Okay, they only consider the latter a mystery, but for those who follow the data both are equally mysterious. The piece was titled "an economic mystery: why are men leaving the workforce?" The piece noted the reduction in the percentage of prime-age men in the workforce from nearly 100 percent in the 1960s to 88.3 percent at present. It then said that no one really knows why there has been this decline.

Actually, it really is not much of a mystery. While the piece wants to attribute it to the peculiar situation men face in the labor market, it is worth noting that there has also been a sharp decline in the percentage of prime-age women in the labor market. (Actually, a better measure is simply looking at the share of people who are employed. Many workers stop saying they are looking for jobs when they are no longer eligible for unemployment benefits. With a sharp reduction in eligibility for benefits over the last three decades, people who are not working are now much less likely to say they are looking for work.)

The figure below shows the percentage of prime-age women that are working since 1990.

Employment Rate for Women, Ages 25-54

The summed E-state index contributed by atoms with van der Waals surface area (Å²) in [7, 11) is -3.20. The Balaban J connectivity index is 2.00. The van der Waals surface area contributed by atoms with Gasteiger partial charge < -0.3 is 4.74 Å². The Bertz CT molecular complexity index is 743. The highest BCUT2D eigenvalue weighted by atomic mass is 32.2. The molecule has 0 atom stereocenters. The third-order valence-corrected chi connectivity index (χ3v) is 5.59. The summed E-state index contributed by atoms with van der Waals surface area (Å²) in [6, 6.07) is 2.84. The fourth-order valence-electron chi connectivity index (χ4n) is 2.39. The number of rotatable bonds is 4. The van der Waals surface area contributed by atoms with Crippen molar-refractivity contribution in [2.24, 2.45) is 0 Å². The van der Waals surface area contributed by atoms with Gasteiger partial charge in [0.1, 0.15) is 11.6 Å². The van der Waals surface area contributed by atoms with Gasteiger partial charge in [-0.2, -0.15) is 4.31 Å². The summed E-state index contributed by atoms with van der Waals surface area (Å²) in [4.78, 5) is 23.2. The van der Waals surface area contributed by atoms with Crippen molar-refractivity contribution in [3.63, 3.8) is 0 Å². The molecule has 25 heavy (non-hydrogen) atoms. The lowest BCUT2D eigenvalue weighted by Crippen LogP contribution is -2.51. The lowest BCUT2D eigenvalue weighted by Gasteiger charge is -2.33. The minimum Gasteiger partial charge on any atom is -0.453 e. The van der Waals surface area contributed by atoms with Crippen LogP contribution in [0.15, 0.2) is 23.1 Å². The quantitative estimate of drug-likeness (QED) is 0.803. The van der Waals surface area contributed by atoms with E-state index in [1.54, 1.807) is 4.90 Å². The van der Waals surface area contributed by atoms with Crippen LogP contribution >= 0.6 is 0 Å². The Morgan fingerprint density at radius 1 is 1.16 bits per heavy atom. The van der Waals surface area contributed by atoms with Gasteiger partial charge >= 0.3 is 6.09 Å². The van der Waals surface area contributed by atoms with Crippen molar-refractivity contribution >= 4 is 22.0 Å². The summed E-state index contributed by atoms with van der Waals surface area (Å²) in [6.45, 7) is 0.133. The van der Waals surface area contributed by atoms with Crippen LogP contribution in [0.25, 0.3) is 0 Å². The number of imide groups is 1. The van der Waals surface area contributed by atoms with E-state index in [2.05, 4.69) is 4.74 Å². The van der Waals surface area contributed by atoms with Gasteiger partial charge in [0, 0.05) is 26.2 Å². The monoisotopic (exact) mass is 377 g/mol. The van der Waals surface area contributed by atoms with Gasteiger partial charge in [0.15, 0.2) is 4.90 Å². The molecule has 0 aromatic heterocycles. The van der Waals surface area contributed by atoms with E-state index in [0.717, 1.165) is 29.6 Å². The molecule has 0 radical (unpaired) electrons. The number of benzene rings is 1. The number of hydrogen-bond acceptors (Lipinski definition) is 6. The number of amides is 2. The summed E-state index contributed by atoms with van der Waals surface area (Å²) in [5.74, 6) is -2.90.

women EPOP

                                                                 Source: Bureau of Labor Statistics.

The chart shows that after rising sharply from 1993 to 2000. It then fell sharply following the 2001 recession and again in 2007–2009 recession. It has since risen in the recovery but it is still 3.8 percentage points below the peak hit in 2000. The pattern among prime-age men is similar, although the employment rate is now 4.8 percentage points below the 2000 peak. (Remember the EPOP for women had been rising before the 2001 recession and was projected at the time to continue to rise.)

The fact the EPOP for men and women has followed a very similar pattern since 2000, and the declines have been associated with weak demand in the economy, suggests that the explanation might be weak demand. In other words, the problem is not too many men getting disability or lacking the skills needed in a 21st century economy, but rather just not enough demand.

If we could get the trade deficit down or got the government to spend more money then we could boost demand and get the prime-age men discussed in this piece back to work. We would do the same for prime-age women. (We could also follow the German model and reduce the length of the average work year, thereby spreading around available work.)

So the villains are not lazy men, but rather folks like Paul Ryan, Peter Peterson, and the Washington Post who insist that we have to keep our budget deficits low even in a context of near record low interest rates and very low inflation.

It is also worth mentioning that the lazy welfare cheat story doesn't fit the data at all. Benefits of various stripes have gotten more stingy over the period when men's EPOPs were declining. Also, as the report cited in the piece from the President's Council of Economic Advisers notes, the United States ranks near the bottom among wealthy countries in the generosity of benefits. It also ranks near the bottom in prime age EPOPs.